DETROIT (Reuters) - Chrysler's U.S. sales in June rose 8 percent on strong demand for its two best-selling vehicles, the Ram full-size pickup truck and Jeep Cherokee SUV, the company said on Tuesday.
Chrysler Group LLC, majority-owned by Italy's Fiat, reported U.S. sales last month of 156,686 vehicles, in line with analysts' expectations and the company's best June results since 2007.
Overall U.S. auto industry sales in June are expected to show a rise of up to 8 percent and could reach their strongest monthly pace since before a recession pushed Chrysler and General Motors into bankruptcy in 2009.
Economists polled by Thomson Reuters expect an annual sales rate in June of 15.4 million vehicles. Several analysts and research firms who follow the auto industry closely anticipate a rate of 15.5 million to 15.7 million.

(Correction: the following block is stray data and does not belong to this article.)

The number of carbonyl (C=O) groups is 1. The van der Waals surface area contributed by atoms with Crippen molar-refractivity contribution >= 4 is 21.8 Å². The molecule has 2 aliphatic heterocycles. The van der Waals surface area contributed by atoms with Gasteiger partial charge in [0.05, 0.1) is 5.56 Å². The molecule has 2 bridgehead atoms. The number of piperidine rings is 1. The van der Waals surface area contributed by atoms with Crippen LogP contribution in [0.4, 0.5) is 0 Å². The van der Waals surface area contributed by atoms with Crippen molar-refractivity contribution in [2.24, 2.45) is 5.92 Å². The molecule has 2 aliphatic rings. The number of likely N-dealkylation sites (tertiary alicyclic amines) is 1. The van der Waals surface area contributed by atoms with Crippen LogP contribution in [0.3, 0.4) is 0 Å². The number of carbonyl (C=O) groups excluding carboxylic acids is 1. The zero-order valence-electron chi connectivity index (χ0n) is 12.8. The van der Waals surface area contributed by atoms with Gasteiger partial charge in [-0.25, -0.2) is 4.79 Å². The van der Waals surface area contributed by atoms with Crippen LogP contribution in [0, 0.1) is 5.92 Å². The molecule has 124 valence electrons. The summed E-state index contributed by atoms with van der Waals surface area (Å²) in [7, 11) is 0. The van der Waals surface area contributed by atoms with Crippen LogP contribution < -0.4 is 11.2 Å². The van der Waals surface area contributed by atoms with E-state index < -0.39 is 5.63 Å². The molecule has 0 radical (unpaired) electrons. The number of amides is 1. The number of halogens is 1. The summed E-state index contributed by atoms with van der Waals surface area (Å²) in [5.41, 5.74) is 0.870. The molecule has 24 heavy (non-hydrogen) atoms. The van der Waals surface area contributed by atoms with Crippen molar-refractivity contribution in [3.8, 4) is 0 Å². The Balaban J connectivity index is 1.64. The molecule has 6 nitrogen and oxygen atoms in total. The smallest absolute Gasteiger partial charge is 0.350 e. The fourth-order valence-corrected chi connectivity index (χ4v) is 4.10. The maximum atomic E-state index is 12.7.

Chrysler falls in the optimists' camp as it expects a sales pace in the month of about 16 million vehicles, including medium and heavy trucks. Those vehicles typically account for about 300,000 sales annually.
"The fundamentals for continued industry gains in new-vehicle sales remain intact," Chrysler U.S. sales chief Reid Bigland said in a statement.
Monthly sales are seen as an early indicator of the U.S. economy's health. The auto industry has held up better than the broader economy as easier credit availability and pent-up demand for vehicles have driven demand.
In May, U.S. auto sales rose more than expected as construction workers and oil drillers bought more pickups to meet growing demand for their services, a trend major automakers expect to continue through the rest of the year.
(Reporting by Ben Klayman and Bernie Woodall in Detroit; Editing by John Wallace)